The process of writing a book can be challenging, but it’s good

It’s easy to dismiss the work of first-time or lesser-known writers as outliers. Whether you’re a journalism pro or novice, though, the work of a first-time author can be illuminating, and a first book can change how you look at the world and, ultimately, how you write. I wrote my first book almost 20 years ago, and the payoff is still pretty much endless. I can’t tell you exactly what the payoff is, but it’s extremely valuable to be able to tell my own story, and to look at it from another perspective.

Of course, no two first books are alike, and your experience and reaction may differ. I also doubt there is a single model or formula for success. But you do have to feel a bit of apprehension at the first time you read a first book. This reminds me of the piece I wrote about Joel Salatin — a bearded happy farmer from rural Virginia — when he wrote his own book, “The Omnivore’s Dilemma.” Yes, you probably already know the story, but you’re as anxious as everyone else that something so hedonistic — and so incisively written — is going to go awry.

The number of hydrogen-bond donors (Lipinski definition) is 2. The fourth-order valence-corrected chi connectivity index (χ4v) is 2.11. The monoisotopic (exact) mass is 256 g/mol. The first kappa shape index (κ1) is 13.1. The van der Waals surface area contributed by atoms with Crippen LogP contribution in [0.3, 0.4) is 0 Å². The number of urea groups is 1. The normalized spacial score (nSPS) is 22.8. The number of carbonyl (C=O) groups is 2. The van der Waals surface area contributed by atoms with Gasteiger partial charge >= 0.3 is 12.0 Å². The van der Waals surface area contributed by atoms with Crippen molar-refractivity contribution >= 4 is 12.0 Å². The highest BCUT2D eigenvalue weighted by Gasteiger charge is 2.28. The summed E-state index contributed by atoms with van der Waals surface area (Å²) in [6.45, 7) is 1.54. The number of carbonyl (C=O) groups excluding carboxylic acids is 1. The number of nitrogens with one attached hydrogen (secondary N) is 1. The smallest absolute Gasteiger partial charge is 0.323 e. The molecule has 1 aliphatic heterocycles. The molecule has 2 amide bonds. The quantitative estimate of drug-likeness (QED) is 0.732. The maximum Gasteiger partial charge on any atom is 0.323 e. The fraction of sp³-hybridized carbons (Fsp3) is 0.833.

One of the many delights of the Salatin and Doe restaurant story was how the critical reception didn’t hold back Joel’s beliefs; in fact, we gained respect and admiration for his blind faith in the scientific truth of his beliefs. I always read the second report.

One of the main reasons the Salatin story was so easy to report was because we’d interviewed Joel in person four times, and we’d gone to the farm and talked to all the family members and played with their kids. When he told us he wanted to write a book, we knew it wouldn’t be easy, but we also knew that writing a nonfiction book was hard, that we could get into trouble if we didn’t try.

With the Salatin story, you know what’s in it, and if you’re right, it will be fun to read. The writing is always that much more powerful because of the tale, and there’s always that possibility that we’ll get something right. And if we get it wrong, you get to put it down and see how Joel responds later on.

Of course, you may be intimidated by the story and afraid to mess up because it’s so important to the person who’s telling it. But just know that you’re sharing this book with the world, and you get to look at it as they do, as his readers. If they enjoy it, it’s usually because they did their best to understand and empathize with the story and its author.

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